Fructose travels to the liver where it gets converted to triglycerides—the fats in the blood that are associated with heart disease. Like excess blood glucose, blood triglycerides made from fructose are stored as fat, which increases the size of your fat cells, contributing to weight gain and obesity.
The excess triglycerides created when you eat fructose increase insulin resistance, thereby boosting insulin production to very high levels, which fosters the development of diabetes in a “back door” fashion. Fructose also interferes with the absorption of minerals and impairs the immune system.
(Related: See The Skinny on Fat, Part 2: How Carbs Make You Fat for more information on how sugar can make you fat)
So, now that you know how sugar affects the body generally, let’s break down 25 different kinds of sugar and sweetener, how they effect your health compared to others, and how best to use them in your cooking.
“Regular” or white table sugar, from coarse to powdered granulations
There are many different types of refined, granulated sugar derived from sugar cane or sugar beets. Cane and beet sugars are mainly made of sucrose and come in varying crystal sizes that provide unique functional characteristics appropriate for a specific food’s special need.
Refined white sugar is 50% glucose and 50% fructose, and is highly processed using multiple fossil-fuel- and chemical-intensive processes. It provides empty calories and zero nutritional value. Additionally, the fact that over 65% of commercial sugar is made from genetically engineered (GMO) sugar beets makes white sugar something to be avoided at all costs.
“Fruit Sugar” or Crystalline Fructose
Crystalline fructose is slightly finer than “regular” sugar and is used in dry mixes such as flavored gelatin and pudding desserts, and powdered drinks. Crystalline fructose has a more uniform small crystal size than “regular” sugar which prevents separation or settling of larger crystals to the bottom of the box—an important quality in dry mixes. Since it is made totally from fructose, it is definitely harmful to your health.
Brown sugars range in the amount of processing they receive, but they are brown because, unlike white sugar, they have not had all of the molasses chemically and physically removed. The least processed of the brown sugars—Rapadura or panela—often still has the minerals and enzymes intact.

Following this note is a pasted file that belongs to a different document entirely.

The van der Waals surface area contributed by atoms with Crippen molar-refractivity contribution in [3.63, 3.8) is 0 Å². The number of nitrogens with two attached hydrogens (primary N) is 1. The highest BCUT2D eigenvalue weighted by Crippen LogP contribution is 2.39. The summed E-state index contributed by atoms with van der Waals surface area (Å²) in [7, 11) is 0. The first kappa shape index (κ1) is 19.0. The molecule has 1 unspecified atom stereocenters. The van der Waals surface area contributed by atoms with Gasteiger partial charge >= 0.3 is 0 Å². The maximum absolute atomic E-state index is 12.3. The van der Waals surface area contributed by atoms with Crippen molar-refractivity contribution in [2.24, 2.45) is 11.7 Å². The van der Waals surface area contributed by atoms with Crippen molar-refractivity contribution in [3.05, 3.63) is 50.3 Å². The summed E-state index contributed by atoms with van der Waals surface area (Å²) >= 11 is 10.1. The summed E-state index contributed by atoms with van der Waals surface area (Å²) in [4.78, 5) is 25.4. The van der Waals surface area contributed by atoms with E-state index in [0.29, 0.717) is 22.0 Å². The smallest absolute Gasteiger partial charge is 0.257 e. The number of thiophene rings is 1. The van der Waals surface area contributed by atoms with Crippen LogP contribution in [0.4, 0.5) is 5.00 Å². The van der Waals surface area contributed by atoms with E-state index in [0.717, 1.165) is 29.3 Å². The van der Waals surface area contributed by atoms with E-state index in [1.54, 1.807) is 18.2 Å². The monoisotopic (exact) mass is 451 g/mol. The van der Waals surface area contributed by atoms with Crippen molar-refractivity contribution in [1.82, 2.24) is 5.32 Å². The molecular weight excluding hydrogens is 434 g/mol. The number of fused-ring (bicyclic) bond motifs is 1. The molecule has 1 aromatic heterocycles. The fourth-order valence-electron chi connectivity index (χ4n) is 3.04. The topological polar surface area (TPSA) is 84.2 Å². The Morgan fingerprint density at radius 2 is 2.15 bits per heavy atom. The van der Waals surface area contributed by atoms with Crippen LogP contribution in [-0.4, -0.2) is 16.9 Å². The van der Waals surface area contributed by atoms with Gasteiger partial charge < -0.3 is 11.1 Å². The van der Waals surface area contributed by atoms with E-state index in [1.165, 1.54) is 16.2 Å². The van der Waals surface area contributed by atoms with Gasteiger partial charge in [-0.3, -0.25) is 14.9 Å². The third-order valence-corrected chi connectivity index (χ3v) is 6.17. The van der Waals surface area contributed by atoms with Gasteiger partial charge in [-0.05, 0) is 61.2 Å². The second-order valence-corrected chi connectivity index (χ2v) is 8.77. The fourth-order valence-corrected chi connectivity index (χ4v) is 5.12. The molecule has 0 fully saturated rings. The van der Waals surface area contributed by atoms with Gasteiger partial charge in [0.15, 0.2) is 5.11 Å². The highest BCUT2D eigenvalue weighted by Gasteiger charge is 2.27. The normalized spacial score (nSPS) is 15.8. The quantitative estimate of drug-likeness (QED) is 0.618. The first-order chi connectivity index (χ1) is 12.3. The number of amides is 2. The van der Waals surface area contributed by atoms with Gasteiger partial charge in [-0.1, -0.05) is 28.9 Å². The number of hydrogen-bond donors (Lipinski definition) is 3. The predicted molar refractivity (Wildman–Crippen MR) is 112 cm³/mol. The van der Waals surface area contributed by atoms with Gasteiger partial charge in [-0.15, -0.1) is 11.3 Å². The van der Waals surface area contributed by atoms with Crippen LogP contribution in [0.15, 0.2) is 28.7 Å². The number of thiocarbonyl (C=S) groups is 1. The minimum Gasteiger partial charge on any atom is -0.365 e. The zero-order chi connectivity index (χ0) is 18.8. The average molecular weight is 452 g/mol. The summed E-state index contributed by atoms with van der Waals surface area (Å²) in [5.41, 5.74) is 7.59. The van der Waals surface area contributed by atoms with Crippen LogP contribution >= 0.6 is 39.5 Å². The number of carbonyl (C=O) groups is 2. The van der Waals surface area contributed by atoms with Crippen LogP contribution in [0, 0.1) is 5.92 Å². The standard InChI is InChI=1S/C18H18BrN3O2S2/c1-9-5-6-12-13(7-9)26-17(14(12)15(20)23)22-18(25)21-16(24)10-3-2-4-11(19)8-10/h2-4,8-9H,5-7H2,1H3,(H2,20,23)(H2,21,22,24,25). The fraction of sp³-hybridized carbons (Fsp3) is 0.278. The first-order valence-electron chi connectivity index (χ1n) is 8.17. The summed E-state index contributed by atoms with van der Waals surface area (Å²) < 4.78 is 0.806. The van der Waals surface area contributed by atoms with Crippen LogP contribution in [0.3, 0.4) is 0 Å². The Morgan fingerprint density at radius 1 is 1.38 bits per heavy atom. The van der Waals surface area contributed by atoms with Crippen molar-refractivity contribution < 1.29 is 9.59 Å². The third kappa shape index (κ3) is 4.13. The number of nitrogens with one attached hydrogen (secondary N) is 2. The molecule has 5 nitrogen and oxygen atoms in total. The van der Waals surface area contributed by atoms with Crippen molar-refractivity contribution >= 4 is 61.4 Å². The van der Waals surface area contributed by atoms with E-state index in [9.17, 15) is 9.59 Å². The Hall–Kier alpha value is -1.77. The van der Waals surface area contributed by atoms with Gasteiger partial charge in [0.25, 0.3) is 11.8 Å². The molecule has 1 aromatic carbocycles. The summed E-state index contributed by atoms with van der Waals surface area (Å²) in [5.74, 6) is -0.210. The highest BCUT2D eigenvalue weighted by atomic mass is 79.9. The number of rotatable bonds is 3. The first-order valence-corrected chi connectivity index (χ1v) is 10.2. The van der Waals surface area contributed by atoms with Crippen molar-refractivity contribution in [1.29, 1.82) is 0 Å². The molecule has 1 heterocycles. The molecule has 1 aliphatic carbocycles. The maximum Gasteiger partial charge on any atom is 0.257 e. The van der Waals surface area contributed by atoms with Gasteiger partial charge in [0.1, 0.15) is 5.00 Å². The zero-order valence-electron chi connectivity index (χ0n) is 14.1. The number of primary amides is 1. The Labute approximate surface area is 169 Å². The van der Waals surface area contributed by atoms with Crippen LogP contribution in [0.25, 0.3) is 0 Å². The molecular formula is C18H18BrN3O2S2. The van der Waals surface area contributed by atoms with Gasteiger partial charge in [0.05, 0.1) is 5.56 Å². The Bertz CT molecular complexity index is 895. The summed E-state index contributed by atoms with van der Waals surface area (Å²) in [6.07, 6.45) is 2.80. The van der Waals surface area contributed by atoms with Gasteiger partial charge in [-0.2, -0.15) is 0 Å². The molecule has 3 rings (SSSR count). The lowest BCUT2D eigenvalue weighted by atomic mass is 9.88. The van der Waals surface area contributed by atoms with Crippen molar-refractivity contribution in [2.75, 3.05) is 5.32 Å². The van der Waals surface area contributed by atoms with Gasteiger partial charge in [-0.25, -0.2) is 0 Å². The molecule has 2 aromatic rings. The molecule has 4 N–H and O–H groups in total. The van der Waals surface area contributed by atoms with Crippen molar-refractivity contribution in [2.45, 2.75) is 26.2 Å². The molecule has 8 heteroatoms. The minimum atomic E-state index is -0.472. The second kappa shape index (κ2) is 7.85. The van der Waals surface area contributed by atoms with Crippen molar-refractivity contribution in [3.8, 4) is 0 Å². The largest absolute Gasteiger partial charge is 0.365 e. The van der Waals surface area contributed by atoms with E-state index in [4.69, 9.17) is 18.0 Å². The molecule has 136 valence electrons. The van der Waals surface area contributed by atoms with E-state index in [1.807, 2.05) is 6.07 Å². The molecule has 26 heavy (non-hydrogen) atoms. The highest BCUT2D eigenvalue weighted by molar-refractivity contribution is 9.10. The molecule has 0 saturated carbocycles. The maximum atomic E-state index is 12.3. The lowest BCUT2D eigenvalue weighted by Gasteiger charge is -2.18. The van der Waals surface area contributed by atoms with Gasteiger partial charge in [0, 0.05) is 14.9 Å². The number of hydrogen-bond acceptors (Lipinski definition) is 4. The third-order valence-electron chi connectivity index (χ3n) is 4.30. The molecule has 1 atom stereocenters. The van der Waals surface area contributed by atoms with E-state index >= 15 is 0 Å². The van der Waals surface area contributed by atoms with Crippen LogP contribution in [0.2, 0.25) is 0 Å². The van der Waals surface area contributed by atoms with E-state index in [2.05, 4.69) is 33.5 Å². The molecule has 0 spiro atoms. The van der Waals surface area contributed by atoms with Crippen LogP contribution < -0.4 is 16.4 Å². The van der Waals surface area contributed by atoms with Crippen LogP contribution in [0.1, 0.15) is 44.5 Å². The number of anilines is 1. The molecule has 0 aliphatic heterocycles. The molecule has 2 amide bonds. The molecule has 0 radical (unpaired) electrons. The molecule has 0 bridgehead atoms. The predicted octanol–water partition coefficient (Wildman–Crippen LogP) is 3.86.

Brown palm sugars differ in texture and taste from brown cane sugars, but are often minimally processed as to still contain trace minerals too. Brown sugars can be used in cup-for-cup substitution with white refined sugars.
Brown Sugar (common light and dark)
Common brown sugar is really highly processed and refined white sugar that has had the surface molasses syrup added back in, which imparts its characteristic flavor.
Dark brown sugar has a deeper color and stronger molasses flavor than light brown sugar. Lighter types are generally used in baking and making butterscotch, condiments and glazes. The rich, full flavor of dark brown sugar makes it good for gingerbread, mincemeat, baked beans, and other full flavored foods.
Brown sugar tends to clump because it contains more moisture than white sugar, but putting a piece of bread in your sugar box is said to help prevent this. Common brown sugar is a highly refined pseudo-food best replaced by one of the naturally brown sugars below.
Evaporated Cane Juice and Sucanat™
Evaporated Cane Juice is the common name for the sugar produced directly from milled cane using a single-crystallization process. The filtered, clarified juice is simply heated to remove water and then allowed to cool, forming granular crystals of what is basically dried sugar cane juice.
The crystals retain their molasses, creating a very distinctive and quite strong flavor, along with other impurities which may be present in the cane.
Unlike more refined sugar, Sucanat™ is grainy, rather than blocky and crystalline. It also contains less sucrose, because it is has not been purified.
Sucanat™ is a contraction of “Sugar Cane Natural.” It can be difficult to bake with, because it behaves very differently from more processed forms of sugar. The lower sucrose content makes Sucanat™ less sweet, which can be confusing for bakers who want to replace regular sugar with Sucanat™ on a one-to-one basis.